This chapter explores the concept of ‘vulnerability’ in relation to marginalised groups of women and girls in the UK by focusing on composite findings from co-authors’ empirical research. This chapter draws on qualitative research with women and girls who are defined as being vulnerable, as well as women seeking asylum and refugees. By highlighting the importance of vulnerability as a concept in contemporary UK welfare and disciplinary systems, respective findings consider how contemporary interventions may work to increase the vulnerability of those who are already disadvantaged in society. This chapter argues that structural conditions effect the ways in which women and girls respond in difficult circumstances. These responses include different strategies and resistances, which enable them to ‘get by’ as best they can in difficult circumstances. Although such strategies are often viewed by those in difficulty as being key to their survival, within a social policy environment, these same behaviours are perceived as being challenging, and often in turn trigger unwanted intervention. We conclude that in order to be effective, social policy must take account of the lived realities of ‘vulnerable’ women and girls to form inclusive policy to support them to manage, or change, their circumstances.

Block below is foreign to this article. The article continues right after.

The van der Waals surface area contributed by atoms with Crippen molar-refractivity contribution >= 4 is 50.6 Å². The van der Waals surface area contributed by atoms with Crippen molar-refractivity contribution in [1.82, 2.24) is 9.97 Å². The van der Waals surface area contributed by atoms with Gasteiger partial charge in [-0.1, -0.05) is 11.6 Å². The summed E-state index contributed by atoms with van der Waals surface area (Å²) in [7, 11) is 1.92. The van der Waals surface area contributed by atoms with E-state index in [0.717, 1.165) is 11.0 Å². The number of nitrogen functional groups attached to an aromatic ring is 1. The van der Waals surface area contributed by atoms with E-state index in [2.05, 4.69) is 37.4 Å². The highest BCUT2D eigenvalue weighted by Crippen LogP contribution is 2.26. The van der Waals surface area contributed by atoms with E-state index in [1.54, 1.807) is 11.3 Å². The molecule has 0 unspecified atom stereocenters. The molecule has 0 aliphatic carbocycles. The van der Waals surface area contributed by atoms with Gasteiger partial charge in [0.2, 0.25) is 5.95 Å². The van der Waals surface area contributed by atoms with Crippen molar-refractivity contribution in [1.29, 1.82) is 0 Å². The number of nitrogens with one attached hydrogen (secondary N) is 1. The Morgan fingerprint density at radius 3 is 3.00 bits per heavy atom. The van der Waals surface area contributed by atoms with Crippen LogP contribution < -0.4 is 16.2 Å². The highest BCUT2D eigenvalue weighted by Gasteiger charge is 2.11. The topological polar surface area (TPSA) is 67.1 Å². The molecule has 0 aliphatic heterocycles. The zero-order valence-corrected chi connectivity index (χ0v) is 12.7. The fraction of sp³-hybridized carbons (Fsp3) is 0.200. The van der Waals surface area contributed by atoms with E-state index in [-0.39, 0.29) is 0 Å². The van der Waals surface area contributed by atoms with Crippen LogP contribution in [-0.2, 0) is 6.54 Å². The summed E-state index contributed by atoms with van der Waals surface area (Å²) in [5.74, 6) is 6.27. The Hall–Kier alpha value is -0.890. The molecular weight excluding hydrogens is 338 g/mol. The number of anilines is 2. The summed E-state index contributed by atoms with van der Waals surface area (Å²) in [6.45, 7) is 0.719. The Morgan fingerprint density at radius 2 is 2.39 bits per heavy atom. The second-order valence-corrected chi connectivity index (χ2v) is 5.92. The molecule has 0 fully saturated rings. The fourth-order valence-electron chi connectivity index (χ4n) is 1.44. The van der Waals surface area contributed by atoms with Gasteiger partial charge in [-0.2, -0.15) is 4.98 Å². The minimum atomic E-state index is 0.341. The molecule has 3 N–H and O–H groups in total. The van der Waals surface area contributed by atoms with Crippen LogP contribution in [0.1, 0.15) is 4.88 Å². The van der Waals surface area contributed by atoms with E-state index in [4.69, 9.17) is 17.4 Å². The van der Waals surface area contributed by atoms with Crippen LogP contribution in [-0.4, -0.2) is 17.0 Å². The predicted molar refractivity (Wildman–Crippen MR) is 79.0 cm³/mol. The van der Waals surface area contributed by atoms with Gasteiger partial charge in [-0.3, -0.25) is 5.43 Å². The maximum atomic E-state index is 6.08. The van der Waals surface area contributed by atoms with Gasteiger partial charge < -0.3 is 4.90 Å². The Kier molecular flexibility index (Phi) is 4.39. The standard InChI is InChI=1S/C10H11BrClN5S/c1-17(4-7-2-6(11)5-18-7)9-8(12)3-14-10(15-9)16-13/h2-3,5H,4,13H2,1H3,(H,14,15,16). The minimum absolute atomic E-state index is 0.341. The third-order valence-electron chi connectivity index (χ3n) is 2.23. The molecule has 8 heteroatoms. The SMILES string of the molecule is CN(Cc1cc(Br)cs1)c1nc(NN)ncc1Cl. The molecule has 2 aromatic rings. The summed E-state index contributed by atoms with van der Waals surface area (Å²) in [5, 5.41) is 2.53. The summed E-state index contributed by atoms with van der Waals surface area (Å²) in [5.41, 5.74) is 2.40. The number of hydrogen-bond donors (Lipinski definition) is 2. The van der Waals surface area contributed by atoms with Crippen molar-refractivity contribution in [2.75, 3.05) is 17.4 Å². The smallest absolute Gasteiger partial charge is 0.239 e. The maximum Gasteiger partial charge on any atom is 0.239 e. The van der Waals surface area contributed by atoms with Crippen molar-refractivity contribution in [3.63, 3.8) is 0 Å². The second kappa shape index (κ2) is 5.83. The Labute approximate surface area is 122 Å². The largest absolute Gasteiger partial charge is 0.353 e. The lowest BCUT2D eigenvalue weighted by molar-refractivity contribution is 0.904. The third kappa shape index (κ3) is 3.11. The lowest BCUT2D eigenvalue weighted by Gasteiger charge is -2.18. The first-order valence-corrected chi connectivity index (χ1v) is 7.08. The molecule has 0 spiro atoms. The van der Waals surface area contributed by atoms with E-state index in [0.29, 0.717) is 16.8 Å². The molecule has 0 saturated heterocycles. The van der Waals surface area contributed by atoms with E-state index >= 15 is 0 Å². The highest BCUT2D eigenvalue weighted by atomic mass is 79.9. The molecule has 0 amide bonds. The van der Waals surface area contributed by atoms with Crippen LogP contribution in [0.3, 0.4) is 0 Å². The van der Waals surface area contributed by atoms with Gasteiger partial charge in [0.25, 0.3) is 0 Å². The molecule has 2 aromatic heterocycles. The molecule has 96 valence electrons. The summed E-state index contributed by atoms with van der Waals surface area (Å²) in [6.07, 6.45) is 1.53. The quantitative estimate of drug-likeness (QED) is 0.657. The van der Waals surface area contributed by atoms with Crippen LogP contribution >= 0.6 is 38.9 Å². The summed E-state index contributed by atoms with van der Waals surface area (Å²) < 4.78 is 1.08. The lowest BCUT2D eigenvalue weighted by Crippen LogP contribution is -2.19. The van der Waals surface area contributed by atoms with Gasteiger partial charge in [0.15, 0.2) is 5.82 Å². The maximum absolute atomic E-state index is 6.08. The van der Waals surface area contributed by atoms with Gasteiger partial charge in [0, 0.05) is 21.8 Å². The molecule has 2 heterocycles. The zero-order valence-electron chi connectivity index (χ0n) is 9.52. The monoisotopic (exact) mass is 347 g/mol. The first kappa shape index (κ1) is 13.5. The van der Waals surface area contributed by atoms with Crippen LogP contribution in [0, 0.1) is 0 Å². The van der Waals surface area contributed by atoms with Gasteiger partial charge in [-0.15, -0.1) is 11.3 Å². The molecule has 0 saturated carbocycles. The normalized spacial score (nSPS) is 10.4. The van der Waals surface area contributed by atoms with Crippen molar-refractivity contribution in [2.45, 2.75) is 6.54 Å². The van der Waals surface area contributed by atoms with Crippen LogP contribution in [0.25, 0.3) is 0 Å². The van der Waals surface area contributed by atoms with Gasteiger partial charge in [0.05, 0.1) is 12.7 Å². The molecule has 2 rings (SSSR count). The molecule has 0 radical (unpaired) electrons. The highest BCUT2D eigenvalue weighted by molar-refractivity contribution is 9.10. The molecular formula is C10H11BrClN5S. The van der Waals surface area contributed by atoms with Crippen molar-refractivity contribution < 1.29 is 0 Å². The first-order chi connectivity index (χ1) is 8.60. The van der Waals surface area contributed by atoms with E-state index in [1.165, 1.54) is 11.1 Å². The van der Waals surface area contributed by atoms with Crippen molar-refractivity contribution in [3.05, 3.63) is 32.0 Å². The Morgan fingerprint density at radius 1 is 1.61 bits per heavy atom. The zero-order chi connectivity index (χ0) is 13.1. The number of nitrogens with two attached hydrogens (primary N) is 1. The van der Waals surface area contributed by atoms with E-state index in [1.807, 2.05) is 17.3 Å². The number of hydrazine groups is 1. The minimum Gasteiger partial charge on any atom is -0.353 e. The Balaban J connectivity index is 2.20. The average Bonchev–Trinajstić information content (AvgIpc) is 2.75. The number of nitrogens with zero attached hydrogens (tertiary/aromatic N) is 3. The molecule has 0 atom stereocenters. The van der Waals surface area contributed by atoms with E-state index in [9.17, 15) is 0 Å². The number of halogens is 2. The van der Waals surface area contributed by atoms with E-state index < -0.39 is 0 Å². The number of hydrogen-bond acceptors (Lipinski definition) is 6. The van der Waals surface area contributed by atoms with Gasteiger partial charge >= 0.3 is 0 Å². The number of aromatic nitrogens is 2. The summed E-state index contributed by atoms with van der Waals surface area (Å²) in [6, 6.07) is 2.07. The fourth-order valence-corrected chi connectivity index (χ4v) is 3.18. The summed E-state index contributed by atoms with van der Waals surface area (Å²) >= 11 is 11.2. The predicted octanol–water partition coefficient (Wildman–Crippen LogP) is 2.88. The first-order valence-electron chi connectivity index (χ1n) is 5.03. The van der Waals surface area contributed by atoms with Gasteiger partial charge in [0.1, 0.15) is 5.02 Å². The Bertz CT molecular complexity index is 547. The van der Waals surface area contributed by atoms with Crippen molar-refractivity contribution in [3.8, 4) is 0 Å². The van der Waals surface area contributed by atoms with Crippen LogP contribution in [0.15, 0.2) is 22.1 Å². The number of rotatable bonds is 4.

|Title of host publication||Women, Vulnerabilities and Welfare Service Systems|
|Editors||Marjo Kuronen, Elina Virokannas, Ulla Salovaara|
|Publication status||Accepted/In press - 2020|
|Name||Routledge Advances in Social Work|
Brown, K., Ellis , K., & Smith, K. (Accepted/In press). Vulnerability as lived experience: Marginalised women and girls in the UK. In M. Kuronen, E. Virokannas, & U. Salovaara (Eds.), Women, Vulnerabilities and Welfare Service Systems (1st ed.). (Routledge Advances in Social Work). Routledge.